Diverse perspectives: She arrived in the U.S. in July of last year, weeks after a period of intense fighting between Israel and Hamas that touched off a wave of anti-Israel rhetoric and antisemitic attacks in the U.S. The majority of American Jews say they have a connection to Israel. But American Jews, particularly young Jews, have a wide array of views on Israel. “Bringing the superficial propaganda of, ‘We are good, trust us, we are wise, we are good, we are the absolute’ — [that] advocacy, I don’t believe it works anymore. What worked in the ‘80s or in the ‘90s, it doesn’t work anymore,” Kamal-Mreeh explained. 

High praise: “For her, Israel isn’t only a home, but a mission and a calling for both Israeli society at large, and Druze society in particular,” Israeli Foreign Minister Yair Lapid, who served with Kamal-Mreeh in the Knesset, told JI in a statement. “I see the great work she’s doing and I’m sure she’ll make changes both big and small.”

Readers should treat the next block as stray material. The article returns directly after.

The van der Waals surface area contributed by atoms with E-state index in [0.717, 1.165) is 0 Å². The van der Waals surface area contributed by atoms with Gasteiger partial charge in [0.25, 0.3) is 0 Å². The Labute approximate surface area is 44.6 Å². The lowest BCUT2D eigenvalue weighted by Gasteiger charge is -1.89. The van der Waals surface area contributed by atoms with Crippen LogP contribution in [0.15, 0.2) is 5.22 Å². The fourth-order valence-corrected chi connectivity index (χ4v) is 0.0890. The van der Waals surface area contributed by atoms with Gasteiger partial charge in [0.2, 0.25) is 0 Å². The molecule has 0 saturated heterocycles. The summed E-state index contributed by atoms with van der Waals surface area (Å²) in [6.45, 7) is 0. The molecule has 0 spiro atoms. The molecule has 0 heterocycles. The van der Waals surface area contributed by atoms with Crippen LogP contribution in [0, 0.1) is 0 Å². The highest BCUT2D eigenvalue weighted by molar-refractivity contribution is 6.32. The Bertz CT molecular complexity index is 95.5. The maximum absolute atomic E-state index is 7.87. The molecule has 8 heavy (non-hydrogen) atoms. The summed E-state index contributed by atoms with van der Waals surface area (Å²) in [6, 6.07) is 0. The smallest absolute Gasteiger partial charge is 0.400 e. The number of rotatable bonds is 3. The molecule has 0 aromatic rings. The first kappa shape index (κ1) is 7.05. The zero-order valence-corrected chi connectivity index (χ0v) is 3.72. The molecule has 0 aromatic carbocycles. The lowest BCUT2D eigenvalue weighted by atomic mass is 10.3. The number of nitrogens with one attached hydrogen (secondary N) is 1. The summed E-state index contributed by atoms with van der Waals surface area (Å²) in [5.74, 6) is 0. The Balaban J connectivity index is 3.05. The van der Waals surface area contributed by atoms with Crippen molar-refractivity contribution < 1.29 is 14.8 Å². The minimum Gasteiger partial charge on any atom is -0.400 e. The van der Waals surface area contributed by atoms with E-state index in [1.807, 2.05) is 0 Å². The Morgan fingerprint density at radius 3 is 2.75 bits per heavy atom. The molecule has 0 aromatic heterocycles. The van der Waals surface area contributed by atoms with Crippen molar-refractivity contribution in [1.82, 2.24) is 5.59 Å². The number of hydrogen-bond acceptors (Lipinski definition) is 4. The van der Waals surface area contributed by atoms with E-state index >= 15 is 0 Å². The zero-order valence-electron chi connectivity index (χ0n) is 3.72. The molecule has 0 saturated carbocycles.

Read the full story here.


In Ukraine’s crisis, our shared responsibility is the spark of hope


“In the face of the current dread and doom that grows exponentially by the hour, it’s easy to feel useless, to wallow in the assumption that there’s nothing we can do. But even in the darkest moments, our tradition teaches us that something unshakable links us all — a sense of responsibility to each other, an unbroken chain of Jewish mutual care,” writes Alex Weisler, senior video and digital content producer, at JDC in an opinion piece for eJewishPhilanthropy